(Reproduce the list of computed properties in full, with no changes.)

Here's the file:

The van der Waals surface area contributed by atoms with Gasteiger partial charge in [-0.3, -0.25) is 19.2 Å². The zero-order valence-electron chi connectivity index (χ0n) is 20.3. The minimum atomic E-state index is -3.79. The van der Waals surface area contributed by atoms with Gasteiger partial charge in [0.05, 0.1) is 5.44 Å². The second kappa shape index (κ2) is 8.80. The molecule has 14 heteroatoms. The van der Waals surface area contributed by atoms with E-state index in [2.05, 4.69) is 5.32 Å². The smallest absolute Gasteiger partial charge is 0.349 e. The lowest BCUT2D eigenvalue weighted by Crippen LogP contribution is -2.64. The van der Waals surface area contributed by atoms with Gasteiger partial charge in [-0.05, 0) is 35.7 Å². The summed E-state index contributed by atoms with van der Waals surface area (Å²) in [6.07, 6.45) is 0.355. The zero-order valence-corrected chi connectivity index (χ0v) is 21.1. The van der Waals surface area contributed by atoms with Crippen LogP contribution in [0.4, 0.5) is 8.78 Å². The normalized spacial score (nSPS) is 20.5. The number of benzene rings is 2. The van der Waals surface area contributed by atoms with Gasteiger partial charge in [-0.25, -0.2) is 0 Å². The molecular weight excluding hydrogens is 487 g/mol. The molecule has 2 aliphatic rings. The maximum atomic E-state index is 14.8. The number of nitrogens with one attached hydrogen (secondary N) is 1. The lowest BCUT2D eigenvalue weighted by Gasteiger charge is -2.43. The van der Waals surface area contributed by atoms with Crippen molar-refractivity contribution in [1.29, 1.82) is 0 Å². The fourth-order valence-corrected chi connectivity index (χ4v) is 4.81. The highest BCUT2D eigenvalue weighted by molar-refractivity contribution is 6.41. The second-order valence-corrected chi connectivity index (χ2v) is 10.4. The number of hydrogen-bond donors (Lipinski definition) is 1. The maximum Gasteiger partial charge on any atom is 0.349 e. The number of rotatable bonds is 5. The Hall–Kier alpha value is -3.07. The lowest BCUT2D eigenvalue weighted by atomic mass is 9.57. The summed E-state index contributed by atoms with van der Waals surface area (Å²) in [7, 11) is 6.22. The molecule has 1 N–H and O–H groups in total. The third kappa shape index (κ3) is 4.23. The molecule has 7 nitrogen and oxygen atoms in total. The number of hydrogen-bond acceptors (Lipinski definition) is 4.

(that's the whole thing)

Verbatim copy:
The van der Waals surface area contributed by atoms with Gasteiger partial charge in [-0.3, -0.25) is 19.2 Å². The zero-order valence-electron chi connectivity index (χ0n) is 20.3. The minimum atomic E-state index is -3.79. The van der Waals surface area contributed by atoms with Gasteiger partial charge in [0.05, 0.1) is 5.44 Å². The second kappa shape index (κ2) is 8.80. The molecule has 14 heteroatoms. The van der Waals surface area contributed by atoms with E-state index in [2.05, 4.69) is 5.32 Å². The smallest absolute Gasteiger partial charge is 0.349 e. The lowest BCUT2D eigenvalue weighted by Crippen LogP contribution is -2.64. The van der Waals surface area contributed by atoms with Gasteiger partial charge in [-0.05, 0) is 35.7 Å². The summed E-state index contributed by atoms with van der Waals surface area (Å²) in [6.07, 6.45) is 0.355. The zero-order valence-corrected chi connectivity index (χ0v) is 21.1. The van der Waals surface area contributed by atoms with Crippen LogP contribution in [0.4, 0.5) is 8.78 Å². The normalized spacial score (nSPS) is 20.5. The number of benzene rings is 2. The van der Waals surface area contributed by atoms with Gasteiger partial charge in [-0.25, -0.2) is 0 Å². The molecular weight excluding hydrogens is 487 g/mol. The molecule has 2 aliphatic rings. The maximum atomic E-state index is 14.8. The number of nitrogens with one attached hydrogen (secondary N) is 1. The lowest BCUT2D eigenvalue weighted by Gasteiger charge is -2.43. The van der Waals surface area contributed by atoms with Crippen molar-refractivity contribution in [1.29, 1.82) is 0 Å². The fourth-order valence-corrected chi connectivity index (χ4v) is 4.81. The highest BCUT2D eigenvalue weighted by molar-refractivity contribution is 6.41. The second-order valence-corrected chi connectivity index (χ2v) is 10.4. The number of hydrogen-bond donors (Lipinski definition) is 1. The maximum Gasteiger partial charge on any atom is 0.349 e. The number of rotatable bonds is 5. The Hall–Kier alpha value is -3.07. The lowest BCUT2D eigenvalue weighted by atomic mass is 9.57. The summed E-state index contributed by atoms with van der Waals surface area (Å²) in [7, 11) is 6.22. The molecule has 1 N–H and O–H groups in total. The third kappa shape index (κ3) is 4.23. The molecule has 7 nitrogen and oxygen atoms in total. The number of hydrogen-bond acceptors (Lipinski definition) is 4.